A. I have to start by talking about resilience. Look this word up in the dictionary and you will see that it means the ability to bounce back from setbacks. It means toughness. It means elasticity—being able to bend and stretch in order to adapt to challenging and/or quickly-changing circumstances. Unremitting courage was another quality we encountered, over and over. Our subjects did not expect miracles to take place. But they never stopped believing that miracles were possible. We interviewed Christians, Jews, Muslims, Buddhists, Catholics. There was no common religion. But all of them told us that a belief in something greater than themselves kept them going. Many of our subjects held on to a kind of black humor—that is, they were able to laugh at situations that might on their surfaces seem morbid. For instance, Les Aigner laughed at his own naivete when he told the story of arriving at Auschwitz at age 15 and mistaking the crematorium smokestacks for the camp’s bakery. Sivheng Ung could not help but laugh at how ridiculous it was that her mother-in-law insisted on carrying their television—and Sivheng’s own fancy wedding shoes—as they were marched out of Phnom Penh by the Khmer Rouge. And finally, all of these men and women were resoundingly grateful for the freedoms and opportunities that awaited them when they came to America. Among those who have attained U.S. citizenship, not one of them ever misses a chance to vote.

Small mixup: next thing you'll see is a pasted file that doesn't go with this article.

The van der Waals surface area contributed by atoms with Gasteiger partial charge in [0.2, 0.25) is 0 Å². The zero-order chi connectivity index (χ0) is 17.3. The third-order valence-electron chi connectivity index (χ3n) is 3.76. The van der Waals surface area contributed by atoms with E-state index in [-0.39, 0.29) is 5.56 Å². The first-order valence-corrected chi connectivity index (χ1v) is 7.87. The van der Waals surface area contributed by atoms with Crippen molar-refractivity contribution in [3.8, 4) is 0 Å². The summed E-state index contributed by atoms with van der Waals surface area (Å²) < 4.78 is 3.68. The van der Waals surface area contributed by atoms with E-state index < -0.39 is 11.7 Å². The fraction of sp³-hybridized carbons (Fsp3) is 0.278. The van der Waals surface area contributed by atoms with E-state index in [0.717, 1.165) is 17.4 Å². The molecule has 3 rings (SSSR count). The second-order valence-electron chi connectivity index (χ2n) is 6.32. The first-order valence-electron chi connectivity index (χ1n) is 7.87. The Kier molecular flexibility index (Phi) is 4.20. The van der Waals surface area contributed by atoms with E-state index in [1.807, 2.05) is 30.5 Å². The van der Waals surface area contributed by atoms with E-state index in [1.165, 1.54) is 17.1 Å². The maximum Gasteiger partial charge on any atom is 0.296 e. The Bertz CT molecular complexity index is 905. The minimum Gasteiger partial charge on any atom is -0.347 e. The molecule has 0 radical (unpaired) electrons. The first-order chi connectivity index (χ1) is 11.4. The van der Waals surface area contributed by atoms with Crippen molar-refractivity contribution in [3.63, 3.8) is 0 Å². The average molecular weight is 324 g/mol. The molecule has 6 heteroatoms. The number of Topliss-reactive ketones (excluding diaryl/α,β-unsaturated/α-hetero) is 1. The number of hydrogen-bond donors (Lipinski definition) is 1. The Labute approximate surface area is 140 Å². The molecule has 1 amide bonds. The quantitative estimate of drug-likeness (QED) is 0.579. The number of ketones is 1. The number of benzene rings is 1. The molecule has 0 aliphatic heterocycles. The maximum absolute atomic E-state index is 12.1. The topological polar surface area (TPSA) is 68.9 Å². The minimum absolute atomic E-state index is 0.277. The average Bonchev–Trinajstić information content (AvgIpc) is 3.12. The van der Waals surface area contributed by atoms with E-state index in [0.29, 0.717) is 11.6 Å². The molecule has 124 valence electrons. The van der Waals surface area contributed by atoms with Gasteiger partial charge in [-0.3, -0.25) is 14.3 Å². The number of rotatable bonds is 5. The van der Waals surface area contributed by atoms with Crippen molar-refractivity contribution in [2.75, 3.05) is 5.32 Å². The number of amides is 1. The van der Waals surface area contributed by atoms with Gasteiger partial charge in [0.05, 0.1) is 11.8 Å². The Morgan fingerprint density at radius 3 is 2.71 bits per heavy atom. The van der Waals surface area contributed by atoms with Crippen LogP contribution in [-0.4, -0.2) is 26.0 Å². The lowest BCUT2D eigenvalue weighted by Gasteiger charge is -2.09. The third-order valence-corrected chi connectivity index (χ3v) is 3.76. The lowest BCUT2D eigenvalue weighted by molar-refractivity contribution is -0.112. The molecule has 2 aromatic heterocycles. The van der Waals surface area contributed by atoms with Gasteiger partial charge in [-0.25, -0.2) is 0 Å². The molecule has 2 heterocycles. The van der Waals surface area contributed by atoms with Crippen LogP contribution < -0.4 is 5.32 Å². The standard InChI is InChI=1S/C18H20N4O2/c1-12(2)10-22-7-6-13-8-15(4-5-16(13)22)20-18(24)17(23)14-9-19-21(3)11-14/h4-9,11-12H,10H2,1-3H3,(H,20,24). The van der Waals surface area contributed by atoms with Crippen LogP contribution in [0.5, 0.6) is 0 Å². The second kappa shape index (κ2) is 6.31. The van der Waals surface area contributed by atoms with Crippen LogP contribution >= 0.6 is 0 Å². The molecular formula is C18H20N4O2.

Q. All of your subjects reside in Oregon. How does the message of this book extend beyond state lines?

A. In a way it’s incidental that they all live in the beautiful state of Oregon. Their experiences are universal. To borrow from Tina Turner, what’s state lines got to do with it? And just for full disclosure, one of our subjects does live in Washington state.


Q. What are your hopes for this book?

A. This is going to sound really wide-eyed and dreamy. But I hope this book will advance a national dialogue around immigrants and immigration that sometimes becomes both strident and, frankly, toxic. I hope these survivors can impart lessons about overcoming unimaginable adversity—and also, about appreciation for the democracy we have created in this country. Not one of these survivors takes one day of freedom for granted. The survival lessons I learned from these men and women have made a big difference in my life. I hope they can do the same for others.